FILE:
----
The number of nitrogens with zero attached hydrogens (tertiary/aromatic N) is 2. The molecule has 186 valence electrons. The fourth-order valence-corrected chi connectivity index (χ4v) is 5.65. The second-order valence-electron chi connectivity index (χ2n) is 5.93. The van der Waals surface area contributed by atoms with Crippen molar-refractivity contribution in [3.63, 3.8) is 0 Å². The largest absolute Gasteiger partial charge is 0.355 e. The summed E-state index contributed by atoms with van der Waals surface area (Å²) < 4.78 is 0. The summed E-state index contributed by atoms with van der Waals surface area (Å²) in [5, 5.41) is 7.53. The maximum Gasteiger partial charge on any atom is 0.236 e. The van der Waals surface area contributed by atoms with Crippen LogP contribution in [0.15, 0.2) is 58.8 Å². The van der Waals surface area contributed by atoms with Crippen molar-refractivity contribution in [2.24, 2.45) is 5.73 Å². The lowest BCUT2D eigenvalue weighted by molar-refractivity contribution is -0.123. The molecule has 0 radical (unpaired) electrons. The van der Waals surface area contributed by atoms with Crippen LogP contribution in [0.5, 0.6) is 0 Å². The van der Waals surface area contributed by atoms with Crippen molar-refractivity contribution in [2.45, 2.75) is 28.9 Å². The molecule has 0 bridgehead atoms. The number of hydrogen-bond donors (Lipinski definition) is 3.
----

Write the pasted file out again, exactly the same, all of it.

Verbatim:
The number of nitrogens with zero attached hydrogens (tertiary/aromatic N) is 2. The molecule has 186 valence electrons. The fourth-order valence-corrected chi connectivity index (χ4v) is 5.65. The second-order valence-electron chi connectivity index (χ2n) is 5.93. The van der Waals surface area contributed by atoms with Crippen molar-refractivity contribution in [3.63, 3.8) is 0 Å². The largest absolute Gasteiger partial charge is 0.355 e. The summed E-state index contributed by atoms with van der Waals surface area (Å²) < 4.78 is 0. The summed E-state index contributed by atoms with van der Waals surface area (Å²) in [5, 5.41) is 7.53. The maximum Gasteiger partial charge on any atom is 0.236 e. The van der Waals surface area contributed by atoms with Crippen LogP contribution in [0.15, 0.2) is 58.8 Å². The van der Waals surface area contributed by atoms with Crippen molar-refractivity contribution in [2.24, 2.45) is 5.73 Å². The lowest BCUT2D eigenvalue weighted by molar-refractivity contribution is -0.123. The molecule has 0 radical (unpaired) electrons. The van der Waals surface area contributed by atoms with Crippen LogP contribution in [0.5, 0.6) is 0 Å². The van der Waals surface area contributed by atoms with Crippen molar-refractivity contribution in [2.45, 2.75) is 28.9 Å². The molecule has 0 bridgehead atoms. The number of hydrogen-bond donors (Lipinski definition) is 3.